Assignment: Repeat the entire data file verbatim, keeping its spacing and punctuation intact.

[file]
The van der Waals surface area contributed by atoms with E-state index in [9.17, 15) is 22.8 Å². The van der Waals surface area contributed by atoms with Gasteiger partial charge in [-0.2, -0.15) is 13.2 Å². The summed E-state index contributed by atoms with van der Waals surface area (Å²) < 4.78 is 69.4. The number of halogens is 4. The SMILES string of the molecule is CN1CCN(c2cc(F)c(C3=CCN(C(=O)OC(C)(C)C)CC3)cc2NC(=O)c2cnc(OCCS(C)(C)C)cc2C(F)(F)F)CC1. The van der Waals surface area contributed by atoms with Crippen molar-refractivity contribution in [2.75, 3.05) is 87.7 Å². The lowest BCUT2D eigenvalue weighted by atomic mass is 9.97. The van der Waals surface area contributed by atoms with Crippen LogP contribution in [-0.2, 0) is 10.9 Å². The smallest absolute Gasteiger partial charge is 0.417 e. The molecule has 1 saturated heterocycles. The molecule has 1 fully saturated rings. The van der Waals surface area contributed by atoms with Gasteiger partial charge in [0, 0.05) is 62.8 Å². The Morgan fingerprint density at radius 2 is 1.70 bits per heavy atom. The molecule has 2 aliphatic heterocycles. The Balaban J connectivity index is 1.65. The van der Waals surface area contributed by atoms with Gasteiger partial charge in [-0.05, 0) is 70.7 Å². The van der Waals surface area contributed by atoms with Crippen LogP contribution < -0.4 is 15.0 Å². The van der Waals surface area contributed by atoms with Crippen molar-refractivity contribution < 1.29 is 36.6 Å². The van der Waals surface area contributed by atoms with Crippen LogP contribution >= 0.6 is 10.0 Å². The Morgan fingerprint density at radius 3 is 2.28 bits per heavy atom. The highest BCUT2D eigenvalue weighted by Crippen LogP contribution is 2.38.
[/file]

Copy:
The van der Waals surface area contributed by atoms with E-state index in [9.17, 15) is 22.8 Å². The van der Waals surface area contributed by atoms with Gasteiger partial charge in [-0.2, -0.15) is 13.2 Å². The summed E-state index contributed by atoms with van der Waals surface area (Å²) < 4.78 is 69.4. The number of halogens is 4. The SMILES string of the molecule is CN1CCN(c2cc(F)c(C3=CCN(C(=O)OC(C)(C)C)CC3)cc2NC(=O)c2cnc(OCCS(C)(C)C)cc2C(F)(F)F)CC1. The van der Waals surface area contributed by atoms with Crippen molar-refractivity contribution in [2.75, 3.05) is 87.7 Å². The lowest BCUT2D eigenvalue weighted by atomic mass is 9.97. The van der Waals surface area contributed by atoms with Crippen LogP contribution in [-0.2, 0) is 10.9 Å². The smallest absolute Gasteiger partial charge is 0.417 e. The molecule has 1 saturated heterocycles. The molecule has 1 fully saturated rings. The van der Waals surface area contributed by atoms with Gasteiger partial charge in [0, 0.05) is 62.8 Å². The Morgan fingerprint density at radius 2 is 1.70 bits per heavy atom. The molecule has 2 aliphatic heterocycles. The Balaban J connectivity index is 1.65. The van der Waals surface area contributed by atoms with Gasteiger partial charge in [-0.05, 0) is 70.7 Å². The van der Waals surface area contributed by atoms with Crippen LogP contribution < -0.4 is 15.0 Å². The van der Waals surface area contributed by atoms with Crippen molar-refractivity contribution < 1.29 is 36.6 Å². The van der Waals surface area contributed by atoms with Crippen LogP contribution >= 0.6 is 10.0 Å². The Morgan fingerprint density at radius 3 is 2.28 bits per heavy atom. The highest BCUT2D eigenvalue weighted by Crippen LogP contribution is 2.38.